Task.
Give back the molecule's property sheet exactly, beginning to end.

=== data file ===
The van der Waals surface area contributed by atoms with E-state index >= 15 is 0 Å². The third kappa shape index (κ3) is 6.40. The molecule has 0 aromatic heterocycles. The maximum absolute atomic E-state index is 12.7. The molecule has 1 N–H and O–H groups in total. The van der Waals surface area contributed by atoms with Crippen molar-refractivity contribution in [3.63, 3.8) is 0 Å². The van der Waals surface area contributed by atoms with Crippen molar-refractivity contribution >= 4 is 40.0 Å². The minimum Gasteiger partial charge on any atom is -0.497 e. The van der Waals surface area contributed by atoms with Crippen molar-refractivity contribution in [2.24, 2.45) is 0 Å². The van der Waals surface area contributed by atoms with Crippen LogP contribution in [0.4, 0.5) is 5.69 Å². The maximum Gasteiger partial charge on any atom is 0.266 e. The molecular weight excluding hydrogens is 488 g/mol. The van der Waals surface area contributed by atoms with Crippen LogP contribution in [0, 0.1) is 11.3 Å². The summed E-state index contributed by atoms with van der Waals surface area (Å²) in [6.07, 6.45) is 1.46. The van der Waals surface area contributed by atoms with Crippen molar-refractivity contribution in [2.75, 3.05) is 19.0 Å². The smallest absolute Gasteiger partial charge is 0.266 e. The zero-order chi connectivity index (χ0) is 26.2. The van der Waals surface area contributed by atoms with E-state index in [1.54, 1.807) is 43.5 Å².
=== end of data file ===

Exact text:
The van der Waals surface area contributed by atoms with E-state index >= 15 is 0 Å². The third kappa shape index (κ3) is 6.40. The molecule has 0 aromatic heterocycles. The maximum absolute atomic E-state index is 12.7. The molecule has 1 N–H and O–H groups in total. The van der Waals surface area contributed by atoms with Crippen molar-refractivity contribution in [3.63, 3.8) is 0 Å². The van der Waals surface area contributed by atoms with Crippen molar-refractivity contribution >= 4 is 40.0 Å². The minimum Gasteiger partial charge on any atom is -0.497 e. The van der Waals surface area contributed by atoms with Crippen molar-refractivity contribution in [2.24, 2.45) is 0 Å². The van der Waals surface area contributed by atoms with Crippen LogP contribution in [0.4, 0.5) is 5.69 Å². The maximum Gasteiger partial charge on any atom is 0.266 e. The molecular weight excluding hydrogens is 488 g/mol. The van der Waals surface area contributed by atoms with Crippen LogP contribution in [0, 0.1) is 11.3 Å². The summed E-state index contributed by atoms with van der Waals surface area (Å²) in [6.07, 6.45) is 1.46. The van der Waals surface area contributed by atoms with Crippen molar-refractivity contribution in [2.75, 3.05) is 19.0 Å². The smallest absolute Gasteiger partial charge is 0.266 e. The zero-order chi connectivity index (χ0) is 26.2. The van der Waals surface area contributed by atoms with E-state index in [1.54, 1.807) is 43.5 Å².